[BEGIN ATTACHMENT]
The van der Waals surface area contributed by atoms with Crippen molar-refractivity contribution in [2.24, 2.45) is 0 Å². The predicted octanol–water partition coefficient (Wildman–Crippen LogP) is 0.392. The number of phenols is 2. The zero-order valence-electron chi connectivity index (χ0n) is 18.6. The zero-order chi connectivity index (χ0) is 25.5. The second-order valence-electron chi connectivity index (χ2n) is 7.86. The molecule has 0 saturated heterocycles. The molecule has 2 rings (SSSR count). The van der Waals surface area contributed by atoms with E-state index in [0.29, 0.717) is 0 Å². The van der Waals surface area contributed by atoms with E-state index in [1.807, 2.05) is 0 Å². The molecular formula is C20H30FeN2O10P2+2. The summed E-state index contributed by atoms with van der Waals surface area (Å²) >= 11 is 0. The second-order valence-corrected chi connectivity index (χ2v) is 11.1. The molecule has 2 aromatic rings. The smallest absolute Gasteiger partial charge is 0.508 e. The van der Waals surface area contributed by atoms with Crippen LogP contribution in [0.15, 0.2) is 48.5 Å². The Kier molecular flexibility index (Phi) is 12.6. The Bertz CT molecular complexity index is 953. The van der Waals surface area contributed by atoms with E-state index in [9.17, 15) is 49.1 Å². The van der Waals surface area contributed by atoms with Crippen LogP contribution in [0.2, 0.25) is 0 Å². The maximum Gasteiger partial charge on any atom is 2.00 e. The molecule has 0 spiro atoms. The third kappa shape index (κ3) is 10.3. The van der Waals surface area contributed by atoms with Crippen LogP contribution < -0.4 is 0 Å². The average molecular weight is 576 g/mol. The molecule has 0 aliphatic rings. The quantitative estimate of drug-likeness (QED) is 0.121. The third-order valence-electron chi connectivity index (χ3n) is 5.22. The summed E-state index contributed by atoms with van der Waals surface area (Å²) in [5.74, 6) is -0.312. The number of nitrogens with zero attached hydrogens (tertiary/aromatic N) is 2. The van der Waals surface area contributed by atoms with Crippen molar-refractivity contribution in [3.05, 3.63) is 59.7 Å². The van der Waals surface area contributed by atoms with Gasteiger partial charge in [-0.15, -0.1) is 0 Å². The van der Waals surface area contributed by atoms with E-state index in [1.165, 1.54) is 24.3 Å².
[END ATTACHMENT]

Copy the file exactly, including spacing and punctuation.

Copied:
The van der Waals surface area contributed by atoms with Crippen molar-refractivity contribution in [2.24, 2.45) is 0 Å². The predicted octanol–water partition coefficient (Wildman–Crippen LogP) is 0.392. The number of phenols is 2. The zero-order valence-electron chi connectivity index (χ0n) is 18.6. The zero-order chi connectivity index (χ0) is 25.5. The second-order valence-electron chi connectivity index (χ2n) is 7.86. The molecule has 0 saturated heterocycles. The molecule has 2 rings (SSSR count). The van der Waals surface area contributed by atoms with E-state index in [0.29, 0.717) is 0 Å². The van der Waals surface area contributed by atoms with E-state index in [1.807, 2.05) is 0 Å². The molecular formula is C20H30FeN2O10P2+2. The summed E-state index contributed by atoms with van der Waals surface area (Å²) >= 11 is 0. The second-order valence-corrected chi connectivity index (χ2v) is 11.1. The molecule has 2 aromatic rings. The smallest absolute Gasteiger partial charge is 0.508 e. The van der Waals surface area contributed by atoms with Crippen LogP contribution in [0.15, 0.2) is 48.5 Å². The Kier molecular flexibility index (Phi) is 12.6. The Bertz CT molecular complexity index is 953. The van der Waals surface area contributed by atoms with E-state index in [9.17, 15) is 49.1 Å². The van der Waals surface area contributed by atoms with Crippen LogP contribution in [0.2, 0.25) is 0 Å². The maximum Gasteiger partial charge on any atom is 2.00 e. The molecule has 0 spiro atoms. The third kappa shape index (κ3) is 10.3. The van der Waals surface area contributed by atoms with Crippen LogP contribution < -0.4 is 0 Å². The average molecular weight is 576 g/mol. The molecule has 0 aliphatic rings. The quantitative estimate of drug-likeness (QED) is 0.121. The third-order valence-electron chi connectivity index (χ3n) is 5.22. The summed E-state index contributed by atoms with van der Waals surface area (Å²) in [5.74, 6) is -0.312. The number of nitrogens with zero attached hydrogens (tertiary/aromatic N) is 2. The van der Waals surface area contributed by atoms with Crippen molar-refractivity contribution in [3.05, 3.63) is 59.7 Å². The van der Waals surface area contributed by atoms with Gasteiger partial charge in [-0.15, -0.1) is 0 Å². The van der Waals surface area contributed by atoms with E-state index in [1.165, 1.54) is 24.3 Å².